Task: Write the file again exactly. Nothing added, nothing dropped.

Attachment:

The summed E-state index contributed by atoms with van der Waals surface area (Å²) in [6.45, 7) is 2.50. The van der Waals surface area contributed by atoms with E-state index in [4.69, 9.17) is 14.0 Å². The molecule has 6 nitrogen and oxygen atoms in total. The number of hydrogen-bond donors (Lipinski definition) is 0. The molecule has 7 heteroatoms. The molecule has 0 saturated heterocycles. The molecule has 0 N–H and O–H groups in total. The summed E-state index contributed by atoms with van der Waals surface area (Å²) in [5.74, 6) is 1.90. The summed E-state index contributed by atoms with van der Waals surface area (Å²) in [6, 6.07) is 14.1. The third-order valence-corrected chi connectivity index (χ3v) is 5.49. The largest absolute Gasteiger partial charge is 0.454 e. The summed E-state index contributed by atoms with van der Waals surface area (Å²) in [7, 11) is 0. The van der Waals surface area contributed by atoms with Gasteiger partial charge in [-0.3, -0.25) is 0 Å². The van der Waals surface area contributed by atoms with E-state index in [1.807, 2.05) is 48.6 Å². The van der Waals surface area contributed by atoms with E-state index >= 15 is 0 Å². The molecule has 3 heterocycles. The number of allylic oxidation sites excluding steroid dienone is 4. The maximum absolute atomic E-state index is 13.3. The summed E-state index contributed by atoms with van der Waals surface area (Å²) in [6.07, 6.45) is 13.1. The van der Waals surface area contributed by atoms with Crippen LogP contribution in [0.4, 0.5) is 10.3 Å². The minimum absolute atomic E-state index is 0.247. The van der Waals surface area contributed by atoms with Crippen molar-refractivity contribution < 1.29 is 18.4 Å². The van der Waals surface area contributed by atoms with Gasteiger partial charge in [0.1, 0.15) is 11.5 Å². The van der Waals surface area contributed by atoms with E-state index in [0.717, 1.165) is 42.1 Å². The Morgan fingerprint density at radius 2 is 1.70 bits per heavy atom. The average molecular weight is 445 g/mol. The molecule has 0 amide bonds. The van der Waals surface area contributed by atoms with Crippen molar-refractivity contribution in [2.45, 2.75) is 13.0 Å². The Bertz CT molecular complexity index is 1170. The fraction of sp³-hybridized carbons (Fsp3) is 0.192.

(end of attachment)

The summed E-state index contributed by atoms with van der Waals surface area (Å²) in [6.45, 7) is 2.50. The van der Waals surface area contributed by atoms with E-state index in [4.69, 9.17) is 14.0 Å². The molecule has 6 nitrogen and oxygen atoms in total. The number of hydrogen-bond donors (Lipinski definition) is 0. The molecule has 7 heteroatoms. The molecule has 0 saturated heterocycles. The molecule has 0 N–H and O–H groups in total. The summed E-state index contributed by atoms with van der Waals surface area (Å²) in [5.74, 6) is 1.90. The summed E-state index contributed by atoms with van der Waals surface area (Å²) in [6, 6.07) is 14.1. The third-order valence-corrected chi connectivity index (χ3v) is 5.49. The largest absolute Gasteiger partial charge is 0.454 e. The summed E-state index contributed by atoms with van der Waals surface area (Å²) in [7, 11) is 0. The van der Waals surface area contributed by atoms with Gasteiger partial charge in [-0.3, -0.25) is 0 Å². The van der Waals surface area contributed by atoms with E-state index in [1.807, 2.05) is 48.6 Å². The van der Waals surface area contributed by atoms with E-state index >= 15 is 0 Å². The molecule has 3 heterocycles. The number of allylic oxidation sites excluding steroid dienone is 4. The maximum absolute atomic E-state index is 13.3. The summed E-state index contributed by atoms with van der Waals surface area (Å²) in [6.07, 6.45) is 13.1. The van der Waals surface area contributed by atoms with Crippen LogP contribution in [0.4, 0.5) is 10.3 Å². The minimum absolute atomic E-state index is 0.247. The van der Waals surface area contributed by atoms with Crippen molar-refractivity contribution < 1.29 is 18.4 Å². The van der Waals surface area contributed by atoms with Gasteiger partial charge in [0.1, 0.15) is 11.5 Å². The van der Waals surface area contributed by atoms with E-state index in [0.717, 1.165) is 42.1 Å². The Morgan fingerprint density at radius 2 is 1.70 bits per heavy atom. The average molecular weight is 445 g/mol. The molecule has 0 amide bonds. The van der Waals surface area contributed by atoms with Crippen molar-refractivity contribution in [2.45, 2.75) is 13.0 Å². The Bertz CT molecular complexity index is 1170. The fraction of sp³-hybridized carbons (Fsp3) is 0.192.